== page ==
This site uses cookies to improve your experience and to provide services and advertising. By continuing to browse, you agree to the use of cookies described in our Cookies Policy. You may change your settings at any time but this may impact on the functionality of the site. To learn more see our Cookies Policy.
Dublin: 7 °C Friday 13 December, 2019

What are all these wild boars* doing running around Ireland?

*Spoiler: They’re actually feral pig-hybrids. We’re sorry to disappoint you.

Wild boar caught on camera while foraging. Location unknown.
Wild boar caught on camera while foraging. Location unknown.
Image: OldMan Dancing via Flickr/Creative Commmons

LAST WEEK, A wild boar was reported to be ‘striking fear’ into the heart of the local population in Clare and Galway.

For many, the fact that one was even wandering around the place to begin with is enough to cause a shock.

However, there have been dozens of sightings of the animals in recent years — and frequently in groups.

Invasive species

The government classes them as a completely unwelcome guest, noting their appearance on the Global Invasive Species Database.

“In modern day Ireland, this species could pose a serious threat to biodiversity, human health and safety and economic activities”, the Department of Arts, Heritage and the Gaeltacht  who are responsible for the National Parks and Wildlife Service, said in a statement.

This leads to the animals either being shot or captured if they are spotted.

Dozens of the animals have been seen over the past five years all across Ireland, and also understands that last week’s reported sighting of a wild boar has been confirmed.

Kildavin Deerpark, Johnstown, Co Wexford, is a hotspot for the animal, where 33 different validated sightings of individuals have been recorded over the past five years.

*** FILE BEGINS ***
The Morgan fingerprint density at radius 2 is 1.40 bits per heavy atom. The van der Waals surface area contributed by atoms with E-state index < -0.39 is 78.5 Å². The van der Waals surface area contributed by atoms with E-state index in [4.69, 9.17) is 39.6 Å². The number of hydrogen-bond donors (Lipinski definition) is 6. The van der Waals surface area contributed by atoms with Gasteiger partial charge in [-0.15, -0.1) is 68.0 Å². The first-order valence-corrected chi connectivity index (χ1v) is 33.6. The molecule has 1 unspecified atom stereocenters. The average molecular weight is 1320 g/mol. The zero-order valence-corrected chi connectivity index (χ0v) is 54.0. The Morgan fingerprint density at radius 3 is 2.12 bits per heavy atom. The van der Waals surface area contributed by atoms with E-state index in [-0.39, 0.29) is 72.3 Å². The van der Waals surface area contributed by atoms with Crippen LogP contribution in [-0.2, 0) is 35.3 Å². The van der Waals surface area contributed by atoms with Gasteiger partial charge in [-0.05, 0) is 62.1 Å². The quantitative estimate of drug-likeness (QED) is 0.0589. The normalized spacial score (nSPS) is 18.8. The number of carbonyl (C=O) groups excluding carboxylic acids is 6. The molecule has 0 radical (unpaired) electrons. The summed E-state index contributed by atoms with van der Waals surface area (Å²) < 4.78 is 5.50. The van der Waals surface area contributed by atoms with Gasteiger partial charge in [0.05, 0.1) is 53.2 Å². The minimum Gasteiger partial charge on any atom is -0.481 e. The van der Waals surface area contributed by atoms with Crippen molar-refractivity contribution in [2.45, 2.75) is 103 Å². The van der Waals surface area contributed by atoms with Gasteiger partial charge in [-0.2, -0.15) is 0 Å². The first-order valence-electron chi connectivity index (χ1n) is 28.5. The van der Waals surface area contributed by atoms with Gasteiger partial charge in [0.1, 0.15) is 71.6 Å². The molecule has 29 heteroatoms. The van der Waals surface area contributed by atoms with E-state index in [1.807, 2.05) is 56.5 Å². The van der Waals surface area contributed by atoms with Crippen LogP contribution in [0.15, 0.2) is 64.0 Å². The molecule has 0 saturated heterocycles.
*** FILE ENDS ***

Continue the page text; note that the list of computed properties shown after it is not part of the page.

Each sighting is recorded by the Department as one, even if mutilple animals are involved. The graph below shows that sightings have dropped off over the past couple of years.

Just one group were spotted last year.


You can view these sightings in detail on the National Biodiversity Data Centre’s website (Microsoft Silverlight required).

These animals are not native to Ireland, and are believed to have been introduced millennia ago.

Wild boar, as in sus scrofa, are said to have died out in Ireland at some point between 1500 and 5000 years ago.

“The animals turning up in the wild today are not actually wild boar, but feral pig hybrids,” the Department said.

“They are being illegally released”.

The pigs that that exist today, in some cases breeding populations where females have been spotted with young piglets, are believed to have been either released into the wild, or have escaped from captivity.

Hunters have been accused of deliberately releasing them into the wild in order to hunt later.

While these feral pigs are not the tusked wild boars, they can still prove to be dangerous and should not be approached. Details on how to report sightings can be found on online.

More: 7 wild animals terrorising the people of Ireland >

In pictures: Bulldog adopts six wild boar piglets in Germany >

  • Share on Facebook
  • Email this article

About the author:

Nicky Ryan

Read next: